I don’t remember exactly what transpired to take me back to my childhood this past week and memories of making billy carts, but something triggered it so I thought I would share this with you.
Billy carts aren’t necessarily Australian, in fact I’m sure kids have been building these since the wheel was invented but it sure felt like it when as a scrawny 8 or 9 year old I began constructing my first billy cart in our shed.
Rudimentary to say the least, but a billycart none-the-less.
What is a billy cart you ask?
In those days it was almost a right of passage for all young boys my age to begin constructing their first vehicle that would transport them with thrills and giggles down any steep slope.
I still remember with fondness that we used an old wooden ironing board as the base. It was important that this surface was smooth so there were no splinters (very important).
Second, was the two pieces of wood perpendicular to the the ironing board, one at the back to hold the back wheels and one at the front to be anchored centrally so you could pivot and steer.
Next was finding wheels, I remember scavenging old pram wheels for my cart. These were infinitely the best as they were a little larger and thus helped with your speed.
Lastly the rope that you attached to the front axle. All set to go!
Next to our house we had a gravel road, which ran down the hill to the main road. At the time thought was incredibly steep. Although now if I was to go back and look it there would hardly have any grade at all. 🙂
My younger brother James and I would drag it by the rope to the top of the hill, then take it in turns being pushed like a bobsledder down the hill.
It didn’t take much to gather enough speed to careen down the hill before driving our heels into the hard packed gravel to slow us down so we didn’t fly out onto the main road.
Yeah, its a quick way to wear out a pair of old shoes or boots…I can still hear mum berating us for ruining our shoes “on the bloody billy cart” as she lovingly referred to it…
Yeah, for the first few years this was enough to get the adrenaline pumping and heart racing.
Well, that was until another kid from primary school (Vincent) and I constructed the “momma” of all billy carts at his place.
He lived at the other end of town, on river flats which was below the old gold mines.
Behind his house were enormous and towering mullock heaps. The soil taken deep from within the mines over a century before and now overgrown with grass.
I’m talking very steep, possibly up to a 60% grade…all I can say as a 10 or 11 year old it looked and felt vertical! 🙂
His construction was less billy cart and more old fashioned pram.
Yeah, Vincent was a daredevil.
He’d salvaged his “new cart” from the local dump, and after a cursory cleaning it was ready to set forth from on high with me as his trusty assistant.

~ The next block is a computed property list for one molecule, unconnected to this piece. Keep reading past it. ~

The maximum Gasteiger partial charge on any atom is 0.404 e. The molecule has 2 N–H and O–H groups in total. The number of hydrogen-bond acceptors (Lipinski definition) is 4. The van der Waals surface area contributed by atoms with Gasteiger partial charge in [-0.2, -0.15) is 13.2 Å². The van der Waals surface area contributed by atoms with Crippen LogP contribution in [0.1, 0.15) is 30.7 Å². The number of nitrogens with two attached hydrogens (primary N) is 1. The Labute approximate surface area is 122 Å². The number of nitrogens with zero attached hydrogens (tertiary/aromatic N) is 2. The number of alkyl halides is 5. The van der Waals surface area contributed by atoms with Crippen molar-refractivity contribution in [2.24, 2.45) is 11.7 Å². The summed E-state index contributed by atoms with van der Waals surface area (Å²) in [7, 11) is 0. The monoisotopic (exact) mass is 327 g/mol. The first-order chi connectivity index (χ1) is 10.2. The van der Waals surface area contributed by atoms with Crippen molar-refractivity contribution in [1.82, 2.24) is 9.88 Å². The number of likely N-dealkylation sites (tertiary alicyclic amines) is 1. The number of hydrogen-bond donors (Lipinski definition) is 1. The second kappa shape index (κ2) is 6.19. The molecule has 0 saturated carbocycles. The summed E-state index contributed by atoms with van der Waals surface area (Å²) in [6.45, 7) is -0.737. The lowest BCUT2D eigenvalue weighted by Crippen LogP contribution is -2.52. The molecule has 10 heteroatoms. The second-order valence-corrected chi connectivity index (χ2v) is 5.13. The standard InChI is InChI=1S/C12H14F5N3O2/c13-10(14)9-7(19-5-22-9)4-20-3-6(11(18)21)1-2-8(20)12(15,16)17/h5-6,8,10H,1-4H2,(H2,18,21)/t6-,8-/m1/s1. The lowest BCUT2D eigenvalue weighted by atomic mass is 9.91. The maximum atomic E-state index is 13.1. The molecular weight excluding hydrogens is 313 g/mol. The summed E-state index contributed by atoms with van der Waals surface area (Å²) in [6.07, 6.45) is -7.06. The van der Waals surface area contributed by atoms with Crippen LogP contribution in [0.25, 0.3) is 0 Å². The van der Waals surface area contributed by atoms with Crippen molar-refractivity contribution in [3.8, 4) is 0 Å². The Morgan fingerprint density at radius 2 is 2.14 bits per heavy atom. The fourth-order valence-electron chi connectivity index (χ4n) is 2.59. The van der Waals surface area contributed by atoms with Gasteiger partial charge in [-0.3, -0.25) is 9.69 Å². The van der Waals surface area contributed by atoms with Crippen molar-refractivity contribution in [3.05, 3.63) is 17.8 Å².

Even at that young age I knew that this was a dangerous proposition…
Given that this was a pram and not a real billy cart he had no way to steer or even control the contraption once he started down the hill. All he could do was hang on for dear life and hope for the best.
I still remember dragging it up the hill. It was too steep to get all the way to the top.
We found a spot, and before I knew it he’d jumped in. Given the gradient I didn’t need to give him a push because as soon as he jumped into the pram he was off and charging down the steep incline.
More like flying down the hill as he continued to build speed and bumped his way over hard ground. At times he even got airborne over a bump or two but somehow it kept charging down the hill.
Now, this is where it got sticky…
With no breaks except for the barbed wire fence that was coming up fast he had no escape.
He ducked down as best he could but literally flew into the fence, and catching the top of the pram like a jet fighter hitting an aircraft carrier wire, he stopped on a dime and flipped backwards.
He ran down the hill to where he lay dazed and cut up by the barbed wire…
As I got there he was moaning softly, blood dripping from the half a dozen deep scratch marks over his arms where he had protected his face from the rusted wire.
His mum was none too happy with our collective antics, and after she surveyed his wounds I was sent on my way with a reasonable tongue lashing.
Suffice it to say that was our first and last run of this particular version of billy cart.
Over the ensuing months we tried a few different and more traditional versions down his back slope, but all with similar results.
That damn barbed wire fence!
So it was with great sadness that when I was back home late last year that after visiting my parents grave at the local cemetery I noticed a number of graves that I hadn’t noticed before.
One of them was Vincent’s….
It brought a flood of memories back to me and the fun times we’d had as young boys. I have to admit I was shocked with my discovery.
I suppose that’s the circle of life. I’m glad I still have these vivid and fun childhood memories to share with you.
Until next week
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